More than a million acres of pasture and rangeland burned across Texas, Oklahoma and southern Kansas, from March 7 through 9, leaving unthinkable personal loss from human fatalities. Livestock and property damage has been extensive. Estimating the number of livestock killed or injured from the devastating wildfires will take weeks, according to state agencies. Hundreds of miles of fencing have been destroyed; structures have been burned to the ground, and countless pieces of equipment has been ruined or badly damaged by the fires.
The horrifying tragedy also demonstrated the depths of human kindness from the people who understand this kind of loss best—farmers, ranchers and other rural residents who know that livestock owners see more than dollars and cents gone up in smoke with the death of an animal or loss of forage necessary to sustain cattle, wildlife and the soil. They understand the reverence farmers and ranchers feel for the animals and the land.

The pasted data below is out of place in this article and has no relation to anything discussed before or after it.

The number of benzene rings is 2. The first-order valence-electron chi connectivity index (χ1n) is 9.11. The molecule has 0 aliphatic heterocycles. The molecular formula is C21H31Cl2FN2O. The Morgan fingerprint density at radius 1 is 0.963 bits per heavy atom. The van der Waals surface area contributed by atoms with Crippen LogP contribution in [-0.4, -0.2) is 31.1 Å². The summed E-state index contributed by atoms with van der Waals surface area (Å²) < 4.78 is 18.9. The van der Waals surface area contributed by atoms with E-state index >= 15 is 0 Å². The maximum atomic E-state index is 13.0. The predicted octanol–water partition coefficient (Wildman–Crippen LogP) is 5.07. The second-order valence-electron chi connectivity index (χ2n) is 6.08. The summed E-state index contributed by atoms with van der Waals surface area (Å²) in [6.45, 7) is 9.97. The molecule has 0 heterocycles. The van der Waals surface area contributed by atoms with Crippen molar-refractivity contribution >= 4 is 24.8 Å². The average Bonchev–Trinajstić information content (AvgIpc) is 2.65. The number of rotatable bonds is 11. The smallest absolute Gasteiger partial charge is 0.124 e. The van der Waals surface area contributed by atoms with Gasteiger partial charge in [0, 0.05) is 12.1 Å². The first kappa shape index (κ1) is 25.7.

As soon as folks learned that wildfires were raging across the Southern Plains, they began loading trucks and trailers with bales of hay, feedstuff and personal necessities for those who lost their homes. They called their neighbors, contacted news outlets and put out requests over social media for help.
No amount of aid can replace the losses. No word or deed can fill the voids left by lost loved ones, some of whom perished trying to rescue their animals. But all can take some comfort in knowing that people are kind and eager to help.
Here are a few photographs from the Texas Panhandle depicting the devastation in, but also the generosity of friends, neighbors and strangers who just wanted to help. We thank Texas AgriLife Extension media specialist Kay Ledbetter for access to these photographs.